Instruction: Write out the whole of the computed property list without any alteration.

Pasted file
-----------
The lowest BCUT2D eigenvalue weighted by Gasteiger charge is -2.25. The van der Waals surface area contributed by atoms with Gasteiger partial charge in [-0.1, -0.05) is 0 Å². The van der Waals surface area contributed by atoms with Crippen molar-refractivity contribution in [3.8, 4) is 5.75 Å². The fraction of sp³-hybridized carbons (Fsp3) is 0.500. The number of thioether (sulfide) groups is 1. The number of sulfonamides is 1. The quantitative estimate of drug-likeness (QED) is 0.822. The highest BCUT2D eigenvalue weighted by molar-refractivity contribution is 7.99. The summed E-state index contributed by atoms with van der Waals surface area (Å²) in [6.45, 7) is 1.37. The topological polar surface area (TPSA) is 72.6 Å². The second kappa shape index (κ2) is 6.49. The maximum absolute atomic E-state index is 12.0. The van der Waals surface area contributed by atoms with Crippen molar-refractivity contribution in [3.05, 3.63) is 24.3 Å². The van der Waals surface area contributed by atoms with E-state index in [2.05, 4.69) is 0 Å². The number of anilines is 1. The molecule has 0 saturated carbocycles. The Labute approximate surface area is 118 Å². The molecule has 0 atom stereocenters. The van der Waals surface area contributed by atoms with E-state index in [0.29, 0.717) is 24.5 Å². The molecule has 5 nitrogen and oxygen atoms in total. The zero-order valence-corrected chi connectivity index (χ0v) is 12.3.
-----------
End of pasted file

The lowest BCUT2D eigenvalue weighted by Gasteiger charge is -2.25. The van der Waals surface area contributed by atoms with Gasteiger partial charge in [-0.1, -0.05) is 0 Å². The van der Waals surface area contributed by atoms with Crippen molar-refractivity contribution in [3.8, 4) is 5.75 Å². The fraction of sp³-hybridized carbons (Fsp3) is 0.500. The number of thioether (sulfide) groups is 1. The number of sulfonamides is 1. The quantitative estimate of drug-likeness (QED) is 0.822. The highest BCUT2D eigenvalue weighted by molar-refractivity contribution is 7.99. The summed E-state index contributed by atoms with van der Waals surface area (Å²) in [6.45, 7) is 1.37. The topological polar surface area (TPSA) is 72.6 Å². The second kappa shape index (κ2) is 6.49. The maximum absolute atomic E-state index is 12.0. The van der Waals surface area contributed by atoms with Crippen molar-refractivity contribution in [3.05, 3.63) is 24.3 Å². The van der Waals surface area contributed by atoms with E-state index in [2.05, 4.69) is 0 Å². The number of anilines is 1. The molecule has 0 saturated carbocycles. The Labute approximate surface area is 118 Å². The molecule has 0 atom stereocenters. The van der Waals surface area contributed by atoms with E-state index in [0.29, 0.717) is 24.5 Å². The molecule has 5 nitrogen and oxygen atoms in total. The zero-order valence-corrected chi connectivity index (χ0v) is 12.3.